4. Bunching of itemized deductions.  If your itemized deductions are just below the standard deduction you may benefit from “bunching” your deductions.  For example:  You could pay your 2014 real estate taxes in January of 2015 and your 2015 real estate taxes in December 2015.  This may allow you to itemize your deductions every other year.

  5. Review your FSA (flexible spending account) funding for 2015 so you get the most out of this benefit.  These designated contributions are required to be established prior to January 1 and cannot be changed unless you experience a qualifying family status change.

Year-End Considerations for Businesses

As year-end approaches business owners and managers should be preparing for year-end.  Year-end planning is crucial to minimize 2014 taxes, comply with year-end reporting and leave you in the most favorable position going into 2015.

Minimizing 2014 taxes is important but owners and managers should consider what their expectations are for 2015 when deciding whether to accelerate expenses in 2014 to minimize taxes or to defer purchases until 2015 for a larger tax benefit overall.

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New Sales Tax Rules

Effective October 1, 2014, new sales tax rules went into effect in North Carolina for service contracts.  Service contracts are defined as a contract where the obligor under the contract agrees to maintain or repair tangible personal property or a motor vehicle.  Examples include extended warranty contracts, maintenance agreements, and repair contracts.

Service contracts on real property are excluded from the sales tax.  Additionally, a service contract on tangible personal property which has been permanently attached to the real estate is exempt from being subject to the sales tax unless the service contract is entered into at the time of the sale prior to the asset becoming permanently attached to the real property.  An example would be purchasing a garage door opener and simultaneously purchasing a service contract prior to having the opener installed.  A service contract purchased after the installation would be exempt.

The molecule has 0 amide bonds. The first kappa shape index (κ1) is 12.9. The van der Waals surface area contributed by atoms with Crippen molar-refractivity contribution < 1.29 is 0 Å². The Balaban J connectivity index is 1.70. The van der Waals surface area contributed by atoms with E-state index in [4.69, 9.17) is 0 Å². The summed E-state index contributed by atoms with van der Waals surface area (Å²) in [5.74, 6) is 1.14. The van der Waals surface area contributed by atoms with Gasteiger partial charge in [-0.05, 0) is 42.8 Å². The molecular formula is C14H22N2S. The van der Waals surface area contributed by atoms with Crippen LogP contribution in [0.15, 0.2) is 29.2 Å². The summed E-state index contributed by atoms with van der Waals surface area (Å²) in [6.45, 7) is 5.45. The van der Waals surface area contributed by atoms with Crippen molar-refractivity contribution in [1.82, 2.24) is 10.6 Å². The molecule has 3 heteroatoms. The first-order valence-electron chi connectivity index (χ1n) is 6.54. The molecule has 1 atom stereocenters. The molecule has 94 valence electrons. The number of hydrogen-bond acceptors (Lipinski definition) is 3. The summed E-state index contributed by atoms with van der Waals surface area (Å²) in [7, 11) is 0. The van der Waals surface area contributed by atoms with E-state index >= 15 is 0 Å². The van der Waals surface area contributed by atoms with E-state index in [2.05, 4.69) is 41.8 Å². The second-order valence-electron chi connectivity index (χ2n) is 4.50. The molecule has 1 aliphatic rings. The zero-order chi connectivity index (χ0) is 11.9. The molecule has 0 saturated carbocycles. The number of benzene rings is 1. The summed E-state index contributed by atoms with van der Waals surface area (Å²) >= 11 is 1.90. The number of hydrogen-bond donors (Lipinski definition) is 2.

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Preparing and Paying for College

Saving for College

When saving for college parents typically use one of the following four investment plans:

1) 529 plans
These plans provide a tax benefit of not taxing the growth on the account as long as the funds are used for qualifying educational expenses.
2) Invest in accounts owned by the parents
These are taxed at the parents’ income tax rate but can be used for other purposes if not needed for college.
3) Invest in accounts owned by the child
These are taxed some at the child’s income tax rate and some at the parents’ rate.  The drawback is the funds are owned and controlled by the child when they reach the age of majority (typically age 18).
4) Invest through a trust
Trusts allow for a lot of flexibility and control by the grantor (contributor) to the trust

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4 Ways to Simplify Your Finances

Consolidating Accounts
Many people have bank accounts and investment accounts at multiple locations.  By combining these type accounts you reduce the amount of paperwork you receive and the number of advisors you are dealing with.
Automating Payments
For many people paying your monthly bills is a dreaded chore.  Having your bill payments automatically drafted or setting up automated bill payments through your financial institution is a great way to save time.